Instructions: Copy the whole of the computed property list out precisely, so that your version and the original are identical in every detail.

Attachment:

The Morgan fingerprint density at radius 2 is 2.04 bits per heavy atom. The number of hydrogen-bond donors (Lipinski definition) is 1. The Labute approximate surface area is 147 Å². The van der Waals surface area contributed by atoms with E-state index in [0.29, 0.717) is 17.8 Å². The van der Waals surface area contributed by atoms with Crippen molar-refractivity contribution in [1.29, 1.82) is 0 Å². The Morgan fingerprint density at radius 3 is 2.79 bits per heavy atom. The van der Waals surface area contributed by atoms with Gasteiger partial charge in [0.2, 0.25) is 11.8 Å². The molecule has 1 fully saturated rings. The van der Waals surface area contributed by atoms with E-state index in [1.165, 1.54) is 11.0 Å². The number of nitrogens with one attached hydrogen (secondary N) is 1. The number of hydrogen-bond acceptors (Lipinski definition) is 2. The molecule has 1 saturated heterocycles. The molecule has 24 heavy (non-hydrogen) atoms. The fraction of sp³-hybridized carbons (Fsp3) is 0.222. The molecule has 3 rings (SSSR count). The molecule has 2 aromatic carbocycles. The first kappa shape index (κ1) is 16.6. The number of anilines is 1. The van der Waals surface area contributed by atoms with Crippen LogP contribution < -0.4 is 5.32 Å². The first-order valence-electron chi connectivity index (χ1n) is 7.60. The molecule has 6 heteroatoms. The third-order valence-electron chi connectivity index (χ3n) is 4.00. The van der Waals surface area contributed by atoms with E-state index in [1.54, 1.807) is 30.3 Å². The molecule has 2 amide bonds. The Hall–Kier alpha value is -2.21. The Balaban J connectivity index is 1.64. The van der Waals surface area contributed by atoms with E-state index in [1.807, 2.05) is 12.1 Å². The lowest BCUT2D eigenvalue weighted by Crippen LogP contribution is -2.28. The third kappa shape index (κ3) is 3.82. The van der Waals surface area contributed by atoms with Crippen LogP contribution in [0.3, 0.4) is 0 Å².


The Morgan fingerprint density at radius 2 is 2.04 bits per heavy atom. The number of hydrogen-bond donors (Lipinski definition) is 1. The Labute approximate surface area is 147 Å². The van der Waals surface area contributed by atoms with E-state index in [0.29, 0.717) is 17.8 Å². The van der Waals surface area contributed by atoms with Crippen molar-refractivity contribution in [1.29, 1.82) is 0 Å². The Morgan fingerprint density at radius 3 is 2.79 bits per heavy atom. The van der Waals surface area contributed by atoms with Gasteiger partial charge in [0.2, 0.25) is 11.8 Å². The molecule has 1 fully saturated rings. The van der Waals surface area contributed by atoms with E-state index in [1.165, 1.54) is 11.0 Å². The number of nitrogens with one attached hydrogen (secondary N) is 1. The number of hydrogen-bond acceptors (Lipinski definition) is 2. The molecule has 1 saturated heterocycles. The molecule has 24 heavy (non-hydrogen) atoms. The fraction of sp³-hybridized carbons (Fsp3) is 0.222. The molecule has 3 rings (SSSR count). The molecule has 2 aromatic carbocycles. The first kappa shape index (κ1) is 16.6. The number of anilines is 1. The van der Waals surface area contributed by atoms with Crippen LogP contribution < -0.4 is 5.32 Å². The first-order valence-electron chi connectivity index (χ1n) is 7.60. The molecule has 6 heteroatoms. The third-order valence-electron chi connectivity index (χ3n) is 4.00. The van der Waals surface area contributed by atoms with E-state index in [1.54, 1.807) is 30.3 Å². The molecule has 2 amide bonds. The Hall–Kier alpha value is -2.21. The Balaban J connectivity index is 1.64. The van der Waals surface area contributed by atoms with E-state index in [1.807, 2.05) is 12.1 Å². The lowest BCUT2D eigenvalue weighted by Crippen LogP contribution is -2.28. The third kappa shape index (κ3) is 3.82. The van der Waals surface area contributed by atoms with Crippen LogP contribution in [0.3, 0.4) is 0 Å².